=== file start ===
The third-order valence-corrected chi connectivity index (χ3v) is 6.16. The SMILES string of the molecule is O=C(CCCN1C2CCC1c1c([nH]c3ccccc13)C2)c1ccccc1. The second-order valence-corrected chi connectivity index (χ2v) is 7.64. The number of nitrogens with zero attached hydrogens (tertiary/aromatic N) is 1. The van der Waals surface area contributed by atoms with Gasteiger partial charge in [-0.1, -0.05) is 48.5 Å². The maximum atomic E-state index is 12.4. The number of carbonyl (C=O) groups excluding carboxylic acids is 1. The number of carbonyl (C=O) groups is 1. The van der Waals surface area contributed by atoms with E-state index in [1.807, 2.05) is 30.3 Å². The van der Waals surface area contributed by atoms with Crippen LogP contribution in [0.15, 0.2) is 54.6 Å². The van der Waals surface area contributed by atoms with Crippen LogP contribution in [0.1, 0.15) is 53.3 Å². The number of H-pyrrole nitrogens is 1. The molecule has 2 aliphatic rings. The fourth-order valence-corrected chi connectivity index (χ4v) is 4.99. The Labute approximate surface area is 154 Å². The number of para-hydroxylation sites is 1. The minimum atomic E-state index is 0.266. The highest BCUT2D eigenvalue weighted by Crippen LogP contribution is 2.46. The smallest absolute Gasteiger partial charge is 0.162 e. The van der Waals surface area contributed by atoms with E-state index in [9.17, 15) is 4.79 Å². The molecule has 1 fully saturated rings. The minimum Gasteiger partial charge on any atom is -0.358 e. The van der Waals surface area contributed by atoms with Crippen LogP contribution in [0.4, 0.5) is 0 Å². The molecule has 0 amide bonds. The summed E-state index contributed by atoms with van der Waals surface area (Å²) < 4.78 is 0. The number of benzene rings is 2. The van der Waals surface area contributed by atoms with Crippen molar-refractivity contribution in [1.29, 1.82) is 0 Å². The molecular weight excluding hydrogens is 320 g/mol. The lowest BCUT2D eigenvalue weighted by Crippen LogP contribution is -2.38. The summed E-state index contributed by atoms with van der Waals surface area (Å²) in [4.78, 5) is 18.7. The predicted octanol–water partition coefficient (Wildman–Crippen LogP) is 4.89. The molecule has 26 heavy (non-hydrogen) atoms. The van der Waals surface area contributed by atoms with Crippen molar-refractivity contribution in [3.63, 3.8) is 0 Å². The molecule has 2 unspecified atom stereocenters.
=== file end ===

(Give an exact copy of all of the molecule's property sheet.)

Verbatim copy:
The third-order valence-corrected chi connectivity index (χ3v) is 6.16. The SMILES string of the molecule is O=C(CCCN1C2CCC1c1c([nH]c3ccccc13)C2)c1ccccc1. The second-order valence-corrected chi connectivity index (χ2v) is 7.64. The number of nitrogens with zero attached hydrogens (tertiary/aromatic N) is 1. The van der Waals surface area contributed by atoms with Gasteiger partial charge in [-0.1, -0.05) is 48.5 Å². The maximum atomic E-state index is 12.4. The number of carbonyl (C=O) groups excluding carboxylic acids is 1. The number of carbonyl (C=O) groups is 1. The van der Waals surface area contributed by atoms with E-state index in [1.807, 2.05) is 30.3 Å². The van der Waals surface area contributed by atoms with Crippen LogP contribution in [0.15, 0.2) is 54.6 Å². The van der Waals surface area contributed by atoms with Crippen LogP contribution in [0.1, 0.15) is 53.3 Å². The number of H-pyrrole nitrogens is 1. The molecule has 2 aliphatic rings. The fourth-order valence-corrected chi connectivity index (χ4v) is 4.99. The Labute approximate surface area is 154 Å². The number of para-hydroxylation sites is 1. The minimum atomic E-state index is 0.266. The highest BCUT2D eigenvalue weighted by Crippen LogP contribution is 2.46. The smallest absolute Gasteiger partial charge is 0.162 e. The van der Waals surface area contributed by atoms with E-state index in [9.17, 15) is 4.79 Å². The molecule has 1 fully saturated rings. The minimum Gasteiger partial charge on any atom is -0.358 e. The van der Waals surface area contributed by atoms with Crippen LogP contribution in [0.4, 0.5) is 0 Å². The molecule has 0 amide bonds. The summed E-state index contributed by atoms with van der Waals surface area (Å²) < 4.78 is 0. The number of benzene rings is 2. The van der Waals surface area contributed by atoms with Crippen molar-refractivity contribution in [1.29, 1.82) is 0 Å². The molecular weight excluding hydrogens is 320 g/mol. The lowest BCUT2D eigenvalue weighted by Crippen LogP contribution is -2.38. The summed E-state index contributed by atoms with van der Waals surface area (Å²) in [4.78, 5) is 18.7. The predicted octanol–water partition coefficient (Wildman–Crippen LogP) is 4.89. The molecule has 26 heavy (non-hydrogen) atoms. The van der Waals surface area contributed by atoms with Crippen molar-refractivity contribution in [3.63, 3.8) is 0 Å². The molecule has 2 unspecified atom stereocenters.